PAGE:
‘You can be healthy at any size’

RELATED COVERAGE: A healthy perspective

IT is time to talk about body image.

To accept your body as it naturally appears. To love what it does and can do.

An Australian mother-of-three has travelled the world to speak with women of all backgrounds about their experiences and struggles with how they look.

She has translated those conversations into a 90-minute documentary that champions its very name, Embrace.

Taryn Brumfitt’s film was screened in Morwell last Monday night as part of a Gippsland father-of-two-daughters’ desire to spread the word of body diversity.

“I guess it’s really important for us as human beings to love ourselves and to be confident in ourselves, so we don’t have to pay attention to what others say about us and not care about what others think,” Nigel Beck said.

“Which I know is a big call, because we’re all full of insecurities, but there is enough help out there now if you have a weakness in that area or a perceived weakness, there are ways you can seek assistance to help yourself with that.”

Mr Beck teamed up with Women in Gippsland to screen the documentary in Morwell, and another screening is set to appear in Warragul tonight.

He said the film needed to be shown to younger generations so they didn’t fall into a trap of body loathing or body shaming.

In the meantime, Mr Beck is keen to “keep the message going” and urged adults to talk to their sons, daughters, brothers, sisters and friends.

“You can be healthy at any size. I think those are magical words,” he said.

“You can be healthy at any size.”

IN 12 months of living on-campus at university, Gippsland’s Zoe Hyde became unwell and unhappy, gained weight and had five bouts of tonsillitis.

“I hated what I saw when I looked in the mirror,” she said.

Her health picked up when she returned home and she eventually joined a boot camp – initially to change her body shape.

But that desire went to the back of her mind when she began to feel great, made new friends and started gaining confidence.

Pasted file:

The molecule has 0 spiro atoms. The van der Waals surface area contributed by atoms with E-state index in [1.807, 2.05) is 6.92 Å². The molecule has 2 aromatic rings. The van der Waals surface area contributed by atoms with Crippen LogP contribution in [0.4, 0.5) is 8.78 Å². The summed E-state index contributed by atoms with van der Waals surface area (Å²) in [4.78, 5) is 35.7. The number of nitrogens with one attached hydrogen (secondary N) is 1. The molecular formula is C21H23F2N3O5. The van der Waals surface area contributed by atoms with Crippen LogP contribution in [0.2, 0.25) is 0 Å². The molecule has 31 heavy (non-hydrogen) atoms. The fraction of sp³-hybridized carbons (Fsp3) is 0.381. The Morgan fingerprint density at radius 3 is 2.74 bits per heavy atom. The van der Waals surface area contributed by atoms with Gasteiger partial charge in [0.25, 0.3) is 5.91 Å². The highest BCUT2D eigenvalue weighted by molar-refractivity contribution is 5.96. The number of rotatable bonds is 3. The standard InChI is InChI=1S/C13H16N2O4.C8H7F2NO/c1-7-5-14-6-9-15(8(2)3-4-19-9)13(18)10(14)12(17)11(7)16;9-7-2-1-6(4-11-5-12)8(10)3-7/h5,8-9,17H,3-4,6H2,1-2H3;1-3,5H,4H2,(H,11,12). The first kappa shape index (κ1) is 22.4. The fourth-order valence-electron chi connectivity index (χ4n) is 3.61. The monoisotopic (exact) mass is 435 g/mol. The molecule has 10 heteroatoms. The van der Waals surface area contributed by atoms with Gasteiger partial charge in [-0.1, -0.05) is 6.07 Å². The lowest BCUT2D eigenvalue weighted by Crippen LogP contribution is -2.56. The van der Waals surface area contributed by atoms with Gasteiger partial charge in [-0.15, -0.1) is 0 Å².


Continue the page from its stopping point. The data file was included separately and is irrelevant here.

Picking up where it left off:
“And all of a sudden, I liked what I saw when I looked in the mirror,” she said.

Ms Hyde now lives a healthy lifestyle and eats what makes her body feel good. She says she has cellulite, but she still loves her body.

Her personal journey inspired her to start her own personal training business to help others achieve what she’s been able to.

“I don’t condone quick fixes either, it’s all about changing your lifestyle and healing yourself from the inside out,” she said.

“But I find everyone I work with, even if they want to change their body shape, the first thing is they do is go through a mental transformation and they feel better because they’re being proactive.”

Ms Hyde spoke at last week’s Morwell screening of documentary Embrace, which she said encouraged people to be themselves.

She said body image had become a problem through media images and how people were conditioned to think what they should look like or act.

“I just hope they go home and focus on the things they love about themselves, not what they hate,” Ms Hyde said.

“I just hope people are empowered to follow their dreams… even if it was a risk.

“It was a risk starting my own business, but I’m glad I did.

“Going through my own health transformation, it has given me the confidence to do that. Dare to dream.”

GIPPSLAND dietician and nutritionist Lizzie O’Callaghan has been practising the profession for about three years.

She said nearly every woman who came through her doors, aged in their early 20s to their 70s, had some kind of body image disturbance.

She also consults men who experience body image issues.

“It can range from anything from not feeling like you’re thin enough, then more sinister problems that result in eating disorders,” Ms O’Callaghan said.

“So what I see is more how body image affects how people feed themselves; restricting diets, eliminating food groups, trying the different trends and fad diets, like the paleo diet.”

Ms O’Callaghan said people were constantly comparing themselves to the bombardment of “unrealistic images” of what a healthy or beautiful body looks like.

She believes the documentary’s main message was for people to start embracing their bodies “for what they are, not what they look like”.

“On the road to body acceptance is accepting what your weight naturally is and the way to do that is giving up dieting and learning how to use the body’s internal messages for eating,” Ms O’Callaghan said.

“It’s all about hunger and fullness cues and learning how different foods make you feel as well.”

Although Embrace is classified as an MA15+ film, Ms O’Callaghan said its message was an important one to show to school students.

She highlighted the prevalence of body image disturbance in all genders, and encouraged men to see the documentary too.

“And also start working on their own body image and start talking about it as well,” she said.

For more information about the Embrace documentary or Taryn Brumfitt’s ‘Body Image Movement’, visit www.bodyimagemovement.com

If you are concerned about your own health or that of someone you know, support is available.

Phone The Butterfly Foundation support line on 1800 33 4673 or email support@thebutterflyfoundation.org.au

To contact Eating Disorders Victoria, phone 1300 550 236 or email help@eatingdisorders.org.au or phone Lifeline on 13 11 14.